Sunday, almost all of us had a turn at Maura’s spot on the chasm. The bank was deceptive, because there were rushes growing up to the drop-off, and it looked as if the ground continued to gradually lower, as it did on other parts of the pond. I was casting beyond the drop and retrieving to it, then counting while the maple syrup was allowed to drip down naturally. There was a sudden jolt when the trout hit. A big trout.  This time I connected and played him well. As I brought him to the side and reached for my net, I began to wonder if I would be able to manage rod, net, fish and not be in the pond myself. From across the pond, Wendy offered to net him. As she rowed over, I continued to play the fish without disturbing him too much. I maneuvered him around the bow to Wendy’s net. A heart-stopper! The biggest trout I have ever caught! We didn’t get a picture, but I didn’t need one. The perfect trip:  goals attained, a record for my book.

And then it was time to return to the other reality. We packed and cleaned up the camp. There was a vacuum, but for some reason no matter which outlet we tried, we couldn’t get it to run.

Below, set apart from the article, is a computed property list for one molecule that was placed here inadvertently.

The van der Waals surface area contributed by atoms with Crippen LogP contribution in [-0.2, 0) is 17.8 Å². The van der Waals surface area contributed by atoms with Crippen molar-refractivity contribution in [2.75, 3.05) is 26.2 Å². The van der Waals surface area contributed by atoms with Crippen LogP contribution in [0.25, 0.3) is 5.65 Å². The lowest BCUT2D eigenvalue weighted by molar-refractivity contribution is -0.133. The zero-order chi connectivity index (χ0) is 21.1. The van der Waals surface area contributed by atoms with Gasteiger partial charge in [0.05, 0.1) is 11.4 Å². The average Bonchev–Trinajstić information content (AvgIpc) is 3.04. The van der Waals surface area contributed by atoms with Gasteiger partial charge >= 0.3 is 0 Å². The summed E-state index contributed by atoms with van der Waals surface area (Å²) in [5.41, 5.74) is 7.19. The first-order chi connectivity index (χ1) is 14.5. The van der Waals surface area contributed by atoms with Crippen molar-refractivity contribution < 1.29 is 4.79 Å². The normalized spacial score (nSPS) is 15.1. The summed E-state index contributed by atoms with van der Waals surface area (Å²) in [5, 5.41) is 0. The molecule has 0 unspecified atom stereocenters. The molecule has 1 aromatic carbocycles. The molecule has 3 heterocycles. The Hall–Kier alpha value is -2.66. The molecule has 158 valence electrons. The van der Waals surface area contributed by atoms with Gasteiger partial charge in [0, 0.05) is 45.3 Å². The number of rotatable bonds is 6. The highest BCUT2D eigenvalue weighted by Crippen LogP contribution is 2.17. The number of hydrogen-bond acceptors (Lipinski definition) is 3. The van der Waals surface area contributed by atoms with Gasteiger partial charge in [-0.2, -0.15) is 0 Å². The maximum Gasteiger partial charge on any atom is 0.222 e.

Scenario:  Five women go into the woods. On the third day none of the women, either singly or in a group, can figure out how to run an electric vacuum cleaner. Question:  Is there a problem? We didn’t think so!


Genie Jennings

About Genie Jennings

My blog, as my life, is composed of many interests. Because you are reading this, we must share at least one. They are divided into categories, so you can easily find others on our mutual topic. Also, you can avoid things on which we might diverge. Things labeled 'genie' are general life musings. When I took up fly fishing in earnest, I was struck by how much it was like skiing to me. It is an intricate activity that is easy to enter, and the more one knows, the more one realizes how little one knows. My comment was, "I would love to have something I love that does not require so much effort." I immediately knew that was not true. It is the striving that makes things valuable, and it is the striving that is life. I am evolving; I am becoming many things, a skier, a fly fisherman, an irrationally self-reliant human. I am becoming 'genie' whoever that might be.